We have two apple trees in our garden. Last year, both of them grew apples. This year, it’s different. One tree (on the right) has apples; the other (on the left) has none.
I’m no horticulturist, but I speculated over the summer about the reasons for the difference between the two trees. For a while I thought the tree on the left was just a bit behind the one on the right – say a month. I wondered if it had to do with the amount of sunlight; in winter the hedge means that the tree on the right gets more sun than the tree on the left. Whatever the reasons (and I hear it’s not been a good year for apples in our part of the world), we are in October and it doesn’t look good for the tree on the left.
It’s not a big deal for us. We are not apple producers and we don;t make our living from them! But what do you do with a fruitless fruit tree.
Jesus told a story about a fruitless fruit tree (in this case a fig tree) in Luke 13. I preached about this story yesterday in Dungannon Baptist Church where it was Harvest Sunday.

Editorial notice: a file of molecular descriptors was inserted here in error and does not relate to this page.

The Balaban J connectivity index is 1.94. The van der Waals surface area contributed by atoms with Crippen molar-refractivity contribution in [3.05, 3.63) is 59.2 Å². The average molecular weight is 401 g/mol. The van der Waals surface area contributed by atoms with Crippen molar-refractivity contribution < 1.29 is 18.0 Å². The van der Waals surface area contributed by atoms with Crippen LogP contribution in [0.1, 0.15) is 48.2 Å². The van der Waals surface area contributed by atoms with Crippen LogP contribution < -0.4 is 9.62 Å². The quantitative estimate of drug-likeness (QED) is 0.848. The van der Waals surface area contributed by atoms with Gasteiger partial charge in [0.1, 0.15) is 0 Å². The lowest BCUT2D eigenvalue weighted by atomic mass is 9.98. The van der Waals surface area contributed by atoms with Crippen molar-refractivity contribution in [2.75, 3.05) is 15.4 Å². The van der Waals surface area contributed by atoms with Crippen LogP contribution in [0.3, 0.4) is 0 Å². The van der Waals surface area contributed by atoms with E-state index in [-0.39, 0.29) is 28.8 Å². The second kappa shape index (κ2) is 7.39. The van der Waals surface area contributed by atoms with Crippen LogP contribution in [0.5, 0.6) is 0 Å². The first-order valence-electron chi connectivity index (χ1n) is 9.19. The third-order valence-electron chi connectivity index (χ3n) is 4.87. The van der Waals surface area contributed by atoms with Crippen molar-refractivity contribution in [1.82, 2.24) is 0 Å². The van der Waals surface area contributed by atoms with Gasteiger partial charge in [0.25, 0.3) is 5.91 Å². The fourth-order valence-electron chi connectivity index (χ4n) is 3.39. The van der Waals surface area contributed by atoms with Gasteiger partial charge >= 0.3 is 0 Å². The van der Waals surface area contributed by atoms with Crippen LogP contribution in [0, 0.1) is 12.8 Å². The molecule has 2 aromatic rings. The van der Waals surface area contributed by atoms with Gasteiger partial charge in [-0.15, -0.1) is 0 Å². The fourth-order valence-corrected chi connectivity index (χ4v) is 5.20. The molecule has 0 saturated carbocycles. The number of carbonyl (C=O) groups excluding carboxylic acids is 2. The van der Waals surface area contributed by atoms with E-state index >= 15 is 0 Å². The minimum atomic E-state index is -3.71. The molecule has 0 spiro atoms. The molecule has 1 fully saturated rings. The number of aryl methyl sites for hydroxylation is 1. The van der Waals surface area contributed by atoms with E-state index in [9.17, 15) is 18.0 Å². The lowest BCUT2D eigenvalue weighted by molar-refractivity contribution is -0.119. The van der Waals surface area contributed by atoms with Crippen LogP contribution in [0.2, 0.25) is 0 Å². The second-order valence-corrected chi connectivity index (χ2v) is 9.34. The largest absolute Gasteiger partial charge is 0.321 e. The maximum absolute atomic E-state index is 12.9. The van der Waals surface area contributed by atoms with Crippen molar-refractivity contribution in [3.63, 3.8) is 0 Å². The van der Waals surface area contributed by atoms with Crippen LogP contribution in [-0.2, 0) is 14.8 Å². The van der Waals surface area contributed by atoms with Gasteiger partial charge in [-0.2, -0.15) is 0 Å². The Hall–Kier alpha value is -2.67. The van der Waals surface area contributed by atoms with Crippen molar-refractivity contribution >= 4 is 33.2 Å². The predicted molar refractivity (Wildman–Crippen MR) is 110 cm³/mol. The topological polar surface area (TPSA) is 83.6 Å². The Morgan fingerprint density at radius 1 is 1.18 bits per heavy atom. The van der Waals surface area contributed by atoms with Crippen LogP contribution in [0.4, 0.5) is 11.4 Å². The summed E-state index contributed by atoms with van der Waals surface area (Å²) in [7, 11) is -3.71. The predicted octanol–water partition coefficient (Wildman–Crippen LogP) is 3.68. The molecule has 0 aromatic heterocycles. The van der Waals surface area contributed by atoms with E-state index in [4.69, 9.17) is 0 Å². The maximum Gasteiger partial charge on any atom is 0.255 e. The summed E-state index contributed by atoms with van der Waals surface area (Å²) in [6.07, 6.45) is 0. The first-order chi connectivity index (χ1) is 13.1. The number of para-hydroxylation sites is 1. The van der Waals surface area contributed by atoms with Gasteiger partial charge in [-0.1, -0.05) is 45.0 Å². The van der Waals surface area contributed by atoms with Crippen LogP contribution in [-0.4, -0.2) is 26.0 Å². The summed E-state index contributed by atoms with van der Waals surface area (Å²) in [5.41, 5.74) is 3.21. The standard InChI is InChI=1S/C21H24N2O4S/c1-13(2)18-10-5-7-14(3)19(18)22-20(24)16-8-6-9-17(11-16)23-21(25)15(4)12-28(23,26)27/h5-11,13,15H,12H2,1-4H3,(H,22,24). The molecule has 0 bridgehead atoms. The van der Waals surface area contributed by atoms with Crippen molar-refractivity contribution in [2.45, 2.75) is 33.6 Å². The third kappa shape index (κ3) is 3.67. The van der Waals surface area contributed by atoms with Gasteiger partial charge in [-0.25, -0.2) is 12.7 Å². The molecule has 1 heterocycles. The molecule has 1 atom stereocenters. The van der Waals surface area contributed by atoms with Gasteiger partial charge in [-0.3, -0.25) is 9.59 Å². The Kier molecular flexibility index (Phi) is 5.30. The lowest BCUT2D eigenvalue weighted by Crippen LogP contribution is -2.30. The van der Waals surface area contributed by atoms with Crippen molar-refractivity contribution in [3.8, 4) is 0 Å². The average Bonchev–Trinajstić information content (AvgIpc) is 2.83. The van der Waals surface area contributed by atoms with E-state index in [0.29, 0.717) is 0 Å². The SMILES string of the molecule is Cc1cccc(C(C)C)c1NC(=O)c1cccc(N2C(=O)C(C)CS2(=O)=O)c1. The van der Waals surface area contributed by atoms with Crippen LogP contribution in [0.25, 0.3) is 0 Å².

There was a fig tree in a vineyard. For three years the owner had found no figs. It was time to cut the tree out of the ground. Why should it use up the ground without producing any fruit? Or would one more year make a difference? The vinedresser suggested one more year. A bit of special care and take another look in 12 months.
The Old Testament prophets had sometimes couched God’s warnings to his people in vineyard analogies. Here was another warning, perhaps with specific reference to the nation’s leaders. Jesus had just spoken about the need for repentance – turning around a question that had been put to him about Galileans who had been slaughtered by Pilate while at worship. The nation needed to repent. The story about the fig tree was a call to make the most of one more opportunity.
Other parts of the New Testament talk about how the goodness of God leads to repentance (Romans) and how the patience of God gives extended opportunities for repentance (2 Peter). While Jesus’ warning was directed specifically to his own people who were squandering their God-given opportunity and failing to produce fruit, the principle applies: those to whom much is given will be held to greater account.
Nor is repentance (a radical rethink that reshapes the direction of life) just a matter for the start of the Christian life (as Luther said). All of us need to consider how much care the Vinedresser has invested in us, how much opportunity we have been given, and ask how much good fruit there is in our lives.
(Part of the harvest display at Dungannon Baptist Church).